Third party data and cookies are coming to an end, Google announced chrome would be cookie free within two years. Many other internet browsers and companies are following in the removal of third party cookies. Publishers are panicking according to AdExchanger, given that a majority of their revenues usually stem from unknowing visitors to the website leaving these traces of data and then proceeding to sell this data to tracker advertising companies.
With the looming death of 3rd party tracking and cookies, publishers have turned their attention to first-party data. First-party data is the data collected straight from the source, or people logging in and willingly giving specific information about themselves such as names, birth dates, email addresses, etc. on the publishers site. The issue facing publishers on collecting first-party data is that the users need to be incentivized into signing up or giving this information away.
A lot of these publishers are part of the “open internet”, or websites that produce free content. Generally these “publisher” websites receive a lot of traffic, but if the traffic is then forced to sign up or log in in order to view anything on the site, that heavily dissuades visitors from joining the community. A 2019 Google study found that average publisher revenue among the top 500 global publishers decreased by 52% when access to third-party cookies was disabled. So what can publishers offer to these users to make them desirable enough to sign up and encourage an exchange of services or data?
Some of the most notable examples of companies who incentivize the transaction of first-party data with the users accepting of the collection of their data are retailers like Amazon and Walmart to transportation providers like Uber and Lyft. All four of these companies need the customer’s personal information in order to deliver on their fundamental value proposition and the customers understand that from the get go.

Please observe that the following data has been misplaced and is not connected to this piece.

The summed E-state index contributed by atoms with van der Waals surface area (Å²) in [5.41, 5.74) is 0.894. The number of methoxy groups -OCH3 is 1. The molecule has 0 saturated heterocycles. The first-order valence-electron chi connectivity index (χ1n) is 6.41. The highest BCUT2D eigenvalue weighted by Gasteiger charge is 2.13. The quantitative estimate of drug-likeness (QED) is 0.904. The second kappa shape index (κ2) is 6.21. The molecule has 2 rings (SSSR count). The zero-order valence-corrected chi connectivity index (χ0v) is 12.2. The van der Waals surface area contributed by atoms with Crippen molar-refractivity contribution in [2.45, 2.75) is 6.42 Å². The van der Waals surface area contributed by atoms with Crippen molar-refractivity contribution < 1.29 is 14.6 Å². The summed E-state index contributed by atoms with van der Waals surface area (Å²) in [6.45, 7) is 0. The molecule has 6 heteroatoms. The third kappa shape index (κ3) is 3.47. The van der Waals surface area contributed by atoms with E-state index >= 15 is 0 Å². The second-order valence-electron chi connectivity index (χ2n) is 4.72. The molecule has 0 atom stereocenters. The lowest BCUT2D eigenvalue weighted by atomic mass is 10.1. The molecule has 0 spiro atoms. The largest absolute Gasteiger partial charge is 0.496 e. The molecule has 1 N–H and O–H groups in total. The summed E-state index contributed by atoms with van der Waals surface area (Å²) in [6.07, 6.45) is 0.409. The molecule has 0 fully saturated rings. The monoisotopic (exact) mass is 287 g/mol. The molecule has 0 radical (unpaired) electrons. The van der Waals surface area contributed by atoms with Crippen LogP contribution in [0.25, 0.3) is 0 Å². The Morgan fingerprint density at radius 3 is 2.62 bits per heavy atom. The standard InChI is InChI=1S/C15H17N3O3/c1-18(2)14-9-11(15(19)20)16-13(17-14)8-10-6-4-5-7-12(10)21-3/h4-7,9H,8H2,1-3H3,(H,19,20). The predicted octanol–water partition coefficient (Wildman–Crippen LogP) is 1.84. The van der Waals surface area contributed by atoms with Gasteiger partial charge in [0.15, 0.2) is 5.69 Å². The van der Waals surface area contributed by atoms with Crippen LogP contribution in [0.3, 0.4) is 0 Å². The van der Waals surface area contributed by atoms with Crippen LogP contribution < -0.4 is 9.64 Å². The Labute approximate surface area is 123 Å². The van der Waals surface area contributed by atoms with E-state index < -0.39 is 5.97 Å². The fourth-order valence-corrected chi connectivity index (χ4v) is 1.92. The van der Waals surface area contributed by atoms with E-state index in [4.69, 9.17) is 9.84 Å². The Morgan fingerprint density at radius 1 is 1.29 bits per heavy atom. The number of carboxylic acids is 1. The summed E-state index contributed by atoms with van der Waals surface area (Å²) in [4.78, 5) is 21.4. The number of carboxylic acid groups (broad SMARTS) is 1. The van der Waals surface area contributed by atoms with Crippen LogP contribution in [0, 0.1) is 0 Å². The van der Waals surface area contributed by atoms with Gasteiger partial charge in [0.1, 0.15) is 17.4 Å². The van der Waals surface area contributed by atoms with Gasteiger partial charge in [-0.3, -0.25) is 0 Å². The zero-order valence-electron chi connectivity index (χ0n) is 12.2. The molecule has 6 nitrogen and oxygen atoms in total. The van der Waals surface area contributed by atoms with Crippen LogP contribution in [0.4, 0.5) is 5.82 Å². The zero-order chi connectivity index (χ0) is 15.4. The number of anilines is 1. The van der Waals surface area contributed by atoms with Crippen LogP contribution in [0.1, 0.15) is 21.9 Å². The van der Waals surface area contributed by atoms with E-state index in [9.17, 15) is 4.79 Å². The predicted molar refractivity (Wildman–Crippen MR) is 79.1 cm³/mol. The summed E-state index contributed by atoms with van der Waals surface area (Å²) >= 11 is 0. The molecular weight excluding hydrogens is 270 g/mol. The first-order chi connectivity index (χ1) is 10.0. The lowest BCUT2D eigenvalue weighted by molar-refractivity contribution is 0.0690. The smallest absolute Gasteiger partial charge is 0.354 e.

Social media apps and companies like Facebook and Instagram require this information to connect you to your friends, geotag your posts, and so on. The explanation that these companies need access to the name, email, physical address or other information of a customer is obvious and recognized by customers, and the advantages of staying logged in as an authenticated user are present for all to see.
Media companies such as Verizon, AT&T, or Comcast provide organic reasons for their customers to log in, because their media business is placed within a larger and more tangible network business. Customers provide first-party data because it’s required to access the internet, their cell phones, and their connected televisions. No first-party data, no internet connection, simple as that.
How can previously free publishers gain access to more users information and first-party data? Employing interactive content can certainly help. Looking or asking users for engagement after reading an article like a quiz, or a quick summary, anything that makes the user feel like they have a personalized experience. There are a lot of different techniques and strategies publishers can employ, but they need to begin the transition now. Third-party data and cookies will be nonexistent in two years. The best piece of advice for publishers is to prepare for tomorrow, today.